Emptiness was both subject and source for the Abstract Expressionists. Within the boundaries defined by an empty white canvas, they found an arena for action and awareness, and they explored it with varying degrees of clarity. Some, such as Willem de Kooning and Jackson Pollock, painted from the deep unconscious, from that free place beyond rational calculation. Others, such as Robert Motherwell molded an ideal of freedom with the tool kit of an intellectual.

Their Catalan colleague, Antoni Tàpies, Spain’s foremost living abstract painter, is a member of that milieu, though his affiliation is with art informel, or Lyrical Abstraction, the European equivalent of Abstract Expressionism. Tàpies is also a Zen Buddhist who leads a simple life. “I do nothing but meditate and paint, meditate and paint,” he told writer Alan Riding in a recent interview in the New York Times. Although his reading has been legendarily broad, ranging through the world’s philosophy, theology, and literature, Tàpies “found a spiritual home in Zen Buddhism,” Riding writes. “And now, through his paintings, he struggles to achieve “‘the ultimate mysterious unity’ that links the entire universe.”

Indisputably, Buddhism touched one or another of the painters of the forties and fifties, but whom and how much remains to be determined. Ad Reinhardt read enough tantric teaching to create his own “mandalas”: satiric drawings of the small New York art universe, with its layered cosmologies, its bodhisatvas and demons. His black paintings (shades of black, at the edge of dissolution) were his response to the creative negation of “no-mind.”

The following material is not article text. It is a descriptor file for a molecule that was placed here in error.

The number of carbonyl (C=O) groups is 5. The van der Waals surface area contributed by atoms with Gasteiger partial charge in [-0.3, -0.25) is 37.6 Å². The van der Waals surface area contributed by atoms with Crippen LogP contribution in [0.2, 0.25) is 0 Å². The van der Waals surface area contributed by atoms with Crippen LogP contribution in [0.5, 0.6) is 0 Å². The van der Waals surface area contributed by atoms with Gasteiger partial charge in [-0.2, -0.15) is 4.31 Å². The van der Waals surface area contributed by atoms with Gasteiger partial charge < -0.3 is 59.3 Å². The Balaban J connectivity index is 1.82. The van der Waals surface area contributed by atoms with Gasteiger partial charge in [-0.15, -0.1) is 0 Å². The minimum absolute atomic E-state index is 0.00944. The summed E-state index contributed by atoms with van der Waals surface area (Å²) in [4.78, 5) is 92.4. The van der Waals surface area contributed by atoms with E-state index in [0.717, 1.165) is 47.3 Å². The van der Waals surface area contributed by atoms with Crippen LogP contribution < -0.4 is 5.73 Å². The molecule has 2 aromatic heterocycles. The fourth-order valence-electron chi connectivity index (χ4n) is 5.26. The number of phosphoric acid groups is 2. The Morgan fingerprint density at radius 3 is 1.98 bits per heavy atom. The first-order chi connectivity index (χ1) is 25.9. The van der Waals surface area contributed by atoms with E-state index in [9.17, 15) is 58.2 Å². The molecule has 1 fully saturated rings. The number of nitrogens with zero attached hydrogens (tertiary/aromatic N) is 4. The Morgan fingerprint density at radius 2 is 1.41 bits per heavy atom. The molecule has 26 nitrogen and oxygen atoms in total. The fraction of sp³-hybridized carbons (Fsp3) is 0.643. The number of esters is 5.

A tombada (Fallen A), Antoni Tàpies, 1982, paint and varnish on wood. Courtesy Collection of Jean Hamon, Paris.
A tombada (Fallen A), Antoni Tàpies, 1982, paint and varnish on wood. Courtesy Collection of Jean Hamon, Paris.


Artists of that era universally shied away from an open affiliation with Buddhism, however. Mark Tobey, who traveled in Asia and lived in Japan, and who professed the Bahai faith, was cagey about his interest in Zen. His “white writing” paintings invoke a harmonious, meditative cosmos of equalized energies. Was his Zen perhaps also personal? Franz Kline, who might be thought to have the strongest affinity with Zen, vehemently decried the constant comparison between his black-and-white gesture paintings and calligraphy. He protested that he was an American painter, as though to resolve a troublesome issue. It is rare to hear a declaration as unambiguous as Tàpies’s acknowledgment of Zen.

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